Over the last decade, gluten-free, casein-free (GFCF) diet has become a common option for autism treatment, but a comprehensive U.S. study has concluded that it has no real impact on a child’s behavior.
The study conducted at the University of Rochester Medical Center (URMC) followed a group of children between two and five years old over 30 weeks and implemented a strict gluten-free, casein-free diet for each child. Foods were slowly reintroduced as the children’s attention, activity, sleep patterns, and bowel movements were monitored. As it turns out, there were no changes when the kids were given foods with gluten, casein, a combination of gluten and casein, or a placebo.
Gluten is found in cereal grains, especially wheat. A combination of proteins, it is known to cause illness in people with celiac disease. Casein is a main protein found in milk and cheese. It is used in processed foods, as well as industrial products, such as adhesives and paints.
Autism is a complex disorder that is characterized by varying degrees of difficulty in social interaction, verbal and non-verbal communication, as well as repetitive behavior.
The recent study on gluten-free, casein-free diet as it relates to autism was published in the Journal of Autism and Development Disorders. The authors say the results have prompted them to remind parents that a GFCF diet can meet a child’s nutritional needs, but professional advice about adequate calcium and vitamin D intake should be considered.
The study, which involved a blind food distribution so that the children and their families could not tell which snacks they were getting, screened for allergies and gastrointestinal disorders to see if these kids can benefit from dietary changes. Each participant received a total of three food challenges, with no challenge leading to “statistically significant differences”. The children were then followed for additional 12 weeks to see if there was any lasting impact. Again, no significant changes have been found.
Experts say that it has taken a long time to conduct a study on GFCF diet for autism because they needed to control for all the potential outside factors, such as gut disorders the children might have.
Although the conclusion was that gluten-free, casein-free diets have no significant positive impact on the behavior of autistic children, the researchers have suggested that further study is needed on nutrition and autism, in light of the fact that many people with this disorder seem to have gastrointestinal and bowel problems. They have also pointed out that there are more restrictive diets that might influence autism.
When it comes to the gluten-free casein-free diet for autism patients, it is important to understand what you are doing. When you are going for GFCF diet, all foods that contain gluten and casein are removed from the child’s food intake.
Some people have concluded that their autistic child is sensitive to foods that contain gluten or casein. Changes in behavior, speech, and bowel movements are among the benefits that parents have reported. The popular theory is that children with autism process peptides and proteins in a different way than other people do. This different processing could make autism symptoms worse. Some people believe that the brain treats these proteins like opiate chemicals, thus leading the child to act in a certain way. When parents turn to an autism diet menu, it is usually with the understanding that it will not cure their child, but may reduce symptoms and therefore improve social behaviors, cognitive behaviors, as well as speech.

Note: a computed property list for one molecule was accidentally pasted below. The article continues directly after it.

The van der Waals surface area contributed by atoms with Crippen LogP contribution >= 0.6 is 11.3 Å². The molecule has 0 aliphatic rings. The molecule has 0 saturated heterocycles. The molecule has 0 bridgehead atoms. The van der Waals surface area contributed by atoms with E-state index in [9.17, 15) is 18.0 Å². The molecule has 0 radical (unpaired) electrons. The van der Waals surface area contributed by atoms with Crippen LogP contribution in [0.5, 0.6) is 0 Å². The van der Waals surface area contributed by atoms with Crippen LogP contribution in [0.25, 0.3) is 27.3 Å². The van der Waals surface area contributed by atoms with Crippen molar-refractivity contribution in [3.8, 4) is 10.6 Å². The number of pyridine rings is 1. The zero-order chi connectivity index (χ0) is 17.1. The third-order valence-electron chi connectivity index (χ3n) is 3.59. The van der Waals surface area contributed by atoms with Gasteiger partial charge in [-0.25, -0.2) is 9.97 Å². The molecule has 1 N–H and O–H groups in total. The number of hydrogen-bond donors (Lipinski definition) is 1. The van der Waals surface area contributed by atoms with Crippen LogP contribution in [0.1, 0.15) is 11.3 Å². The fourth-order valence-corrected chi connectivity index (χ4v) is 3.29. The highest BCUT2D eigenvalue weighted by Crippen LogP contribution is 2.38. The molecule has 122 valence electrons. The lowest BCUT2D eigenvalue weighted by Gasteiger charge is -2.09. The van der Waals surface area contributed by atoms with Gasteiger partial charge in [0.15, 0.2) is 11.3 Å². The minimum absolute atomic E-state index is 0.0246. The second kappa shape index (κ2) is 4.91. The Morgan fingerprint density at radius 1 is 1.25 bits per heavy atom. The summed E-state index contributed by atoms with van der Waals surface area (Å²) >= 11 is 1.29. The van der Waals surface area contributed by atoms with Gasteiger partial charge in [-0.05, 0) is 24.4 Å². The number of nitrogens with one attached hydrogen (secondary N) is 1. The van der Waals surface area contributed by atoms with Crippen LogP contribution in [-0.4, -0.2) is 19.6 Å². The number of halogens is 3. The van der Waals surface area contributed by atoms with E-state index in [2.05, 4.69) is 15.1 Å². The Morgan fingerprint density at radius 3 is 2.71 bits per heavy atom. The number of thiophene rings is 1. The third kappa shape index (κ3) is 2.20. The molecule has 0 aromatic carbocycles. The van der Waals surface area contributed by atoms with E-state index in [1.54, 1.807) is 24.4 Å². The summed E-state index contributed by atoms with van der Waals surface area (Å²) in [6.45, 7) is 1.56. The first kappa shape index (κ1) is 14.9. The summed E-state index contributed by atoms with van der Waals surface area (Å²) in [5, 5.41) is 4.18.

Although some research has suggested there are abnormal levels of peptides in the bodily fluids of some people who have autism symptoms, the real effectiveness of GFCF diets has not been supported by a lot of scientific study.
If you have a child with autism and you are considering the gluten-free, casein-free diet, many physicians recommend that you consult with a professional nutritionist or dietician. It is easy to find gluten-free, casein-free diets by simply conducting a quick search on the Internet. However, professionals will have the knowledge to guide you on whether your child is getting what they needs for normal growth and development. Foods that contain gluten and casein are major sources of protein, as well as essential vitamins and minerals, including vitamin D, calcium, and zinc. These, of course, are all important to your child’s overall health.
A gluten-free diet is known to aid in celiac disease, but it may also be able to improve your psoriasis as well. Many psoriasis patients have opted to go gluten-free and have found relief for their psoriasis even though there is little scientific evidence to support this practice. Continue reading…
More research seems to suggest a link between ADHD and autism that could lead to the development of useful behavioral therapy treatments. Jean Gehricke is the well- known associate professor of pediatrics at University of California, Irvine and he’s a clinical psychologist with the Center for Autism and Neurodevelopmental Disorders. Continue reading…